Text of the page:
The rise and fall and rise again of Derek Sanderson, one of Boston’s most beloved sports iconoclasts, has always remained in the consciousness of fans around here.
But his remarkable and ultimately redemptive story may not be as familiar to hockey fans in other markets, which is a major reason why NBC Sports Group chose Sanderson as the subject for the initial offering of its fledgling “30 for 30”-style sports documentary arm, NBC Sports Films.
NBC Sports Network will air “Center of Attention: The Unreal Life of Derek Sanderson” on Monday, June 8, following Game 3 of the Stanley Cup Final. Sanderson, the Joe Namath of hockey who for a time in the 1970s was the highest-paid athlete in the world, has a life story worthy of a mini-series. The film, narrated by actor and Boston native John Slattery, runs just an hour. But it should make for a terrific hour.
“Derek is a name from the past, from a great time and era in the NHL,’’ said Mark Levy, NBC Sports Group’s senior vice president for original productions and creative. “He’s not forgotten in Boston, but it’s maybe a little lost nationally.
“Other athletes have had heralded careers but their life story may have happened on the ice, as opposed to Derek’s story. He was a wonderful player, but the story of his life and everything that happened off-ice may not be as widely known.”
Levy said the inspiration for a documentary came to him while he was thumbing through Sanderson’s recent biography at a Barnes and Noble.
“I remembered him as a player when I was, you know, 8 or so years old,” said Levy. “I knew about the Bruins and leaving for the WHA, but nothing about his life after that.
“Our goal with NBC Sports Films is to tell great stories about subjects and sports our core audience comes to us for, and Derek’s story struck me as a perfect topic for our inaugural foray.”
As fascinating as it would be to watch the Patriots on a season of “Hard Knocks,” there’s a better chance of the franchise changing the Flying Elvis logo to Roger Goodell’s smirking visage than there is of Bill Belichick allowing HBO’s cameras behind the scenes.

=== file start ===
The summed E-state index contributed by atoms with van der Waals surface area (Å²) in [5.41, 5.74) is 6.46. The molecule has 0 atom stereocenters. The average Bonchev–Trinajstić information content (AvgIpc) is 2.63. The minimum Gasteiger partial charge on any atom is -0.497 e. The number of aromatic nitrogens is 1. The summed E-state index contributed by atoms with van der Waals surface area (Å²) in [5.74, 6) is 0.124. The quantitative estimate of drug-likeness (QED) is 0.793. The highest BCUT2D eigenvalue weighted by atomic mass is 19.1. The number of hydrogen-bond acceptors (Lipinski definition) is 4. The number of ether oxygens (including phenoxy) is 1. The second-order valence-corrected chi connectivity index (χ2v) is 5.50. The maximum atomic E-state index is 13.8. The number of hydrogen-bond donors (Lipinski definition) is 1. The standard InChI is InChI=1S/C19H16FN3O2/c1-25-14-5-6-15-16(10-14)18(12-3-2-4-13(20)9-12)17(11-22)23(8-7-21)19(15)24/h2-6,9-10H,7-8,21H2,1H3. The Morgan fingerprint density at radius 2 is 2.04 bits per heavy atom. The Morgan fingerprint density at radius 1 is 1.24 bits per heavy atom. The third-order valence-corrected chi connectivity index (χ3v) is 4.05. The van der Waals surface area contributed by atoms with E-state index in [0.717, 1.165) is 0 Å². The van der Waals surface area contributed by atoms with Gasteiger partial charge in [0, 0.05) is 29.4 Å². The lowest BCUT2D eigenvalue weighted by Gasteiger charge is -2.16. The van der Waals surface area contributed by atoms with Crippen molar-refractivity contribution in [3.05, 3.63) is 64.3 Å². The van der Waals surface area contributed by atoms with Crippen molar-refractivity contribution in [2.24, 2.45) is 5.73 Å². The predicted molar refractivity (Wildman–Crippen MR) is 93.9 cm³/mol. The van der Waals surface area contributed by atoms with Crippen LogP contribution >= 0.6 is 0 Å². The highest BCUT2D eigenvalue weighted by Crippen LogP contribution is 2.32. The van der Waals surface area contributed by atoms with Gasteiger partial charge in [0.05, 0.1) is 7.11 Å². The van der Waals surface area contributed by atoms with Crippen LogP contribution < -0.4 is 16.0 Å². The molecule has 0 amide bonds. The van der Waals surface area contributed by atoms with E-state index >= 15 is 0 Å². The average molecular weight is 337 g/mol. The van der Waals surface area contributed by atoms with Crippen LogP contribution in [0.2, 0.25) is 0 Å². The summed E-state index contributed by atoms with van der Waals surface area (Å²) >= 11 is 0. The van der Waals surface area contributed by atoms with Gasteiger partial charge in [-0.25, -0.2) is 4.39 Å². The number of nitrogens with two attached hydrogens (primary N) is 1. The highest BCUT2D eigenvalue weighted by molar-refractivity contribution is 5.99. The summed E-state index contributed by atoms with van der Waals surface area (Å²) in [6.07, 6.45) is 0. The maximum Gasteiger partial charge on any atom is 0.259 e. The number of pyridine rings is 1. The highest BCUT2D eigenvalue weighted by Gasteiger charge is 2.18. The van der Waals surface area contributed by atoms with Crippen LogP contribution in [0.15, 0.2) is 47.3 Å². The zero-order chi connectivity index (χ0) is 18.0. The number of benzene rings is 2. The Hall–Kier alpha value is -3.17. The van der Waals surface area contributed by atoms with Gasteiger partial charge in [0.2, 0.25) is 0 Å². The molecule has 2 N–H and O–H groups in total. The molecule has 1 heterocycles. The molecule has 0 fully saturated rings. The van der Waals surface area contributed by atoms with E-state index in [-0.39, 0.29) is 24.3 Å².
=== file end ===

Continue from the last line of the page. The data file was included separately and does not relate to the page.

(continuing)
The NFL does have parameters for making a team participate involuntarily in the program, which is in its 10th season.
Franchises that have been featured on “Hard Knocks” in the past decade, have a first-year coach, or made the playoffs in the past two years can decline to participate.
Per a resolution that was passed by league owners in 2013 out of fear that teams would not volunteer to appear, any team that does not meet those criteria is required to participate if chosen.
This year, for instance, nine teams were under consideration before the Houston Texans were announced as the subject earlier this week.
The Texans, who went 9-7 a season ago, are a compelling choice, with an eclectic and talented roster that includes the never-camera-shy J.J. Watt and introspective running back Arian Foster. The NFL and HBO indicated that the Texans, who have never been featured on the show, were voluntary participants, though a comment from Texans general manager Rick Smith through the team’s public relations department was almost laughably generic.
“This is an opportunity to provide a behind-the-scenes look at our team as we prepare for the 2015 season,” said Smith. “Fans will get a chance to see the great competition that takes place day-in and day-out on the practice field, as well as get to know all the unique personalities on our roster.”
They also happen to be the closest we’ll ever come to seeing the Patriots on the program, since the Texans feature several prominent personalities with New England ties, including head coach Bill O’Brien, defensive coordinator Romeo Crennel, linebackers coach Mike Vrabel, and quarterbacks Ryan Mallett and Brian Hoyer.
In fact, if Vince Wilfork and his wife Bianca aren’t central figures in this year’s edition, which premieres Aug. 11, then HBO is doing it wrong.
New man at NESN
NESN announced the hiring Wednesday of Jeff Mitchell as its coordinating producer of Red Sox baseball. He replaces Jim Daddona, who informed NESN he was leaving before spring training but agreed to stay on through May while the network searched for his replacement. There has been an unusual amount of turnover in the role at NESN since longtime coordinating producer Russ Kenn left the post after nine seasons in January 2013. Mike Baker held the position during the 2013 season, then Daddona came on board in September 2013. Mitchell has vast experience in producing and directing baseball telecasts, having done so for the Mets, Padres, and Pirates. He has also served as the director for Fox Sports’s national game of the week, and has paid his dues in other ways as well: He’s been the producer/director of “The Tim McCarver Show” for 14 years . . . Longtime Herald sports columnist Tim Horgan has died at age 88. Horgan was one of the most widely respected and admired Boston sportswriters of any generation. He is fondly remembered as a panelist on the Don Gillis-hosted “Voice of Sports,” which aired on WHDH 850 in the late 1960s and early ’70s and is still spoken of reverentially.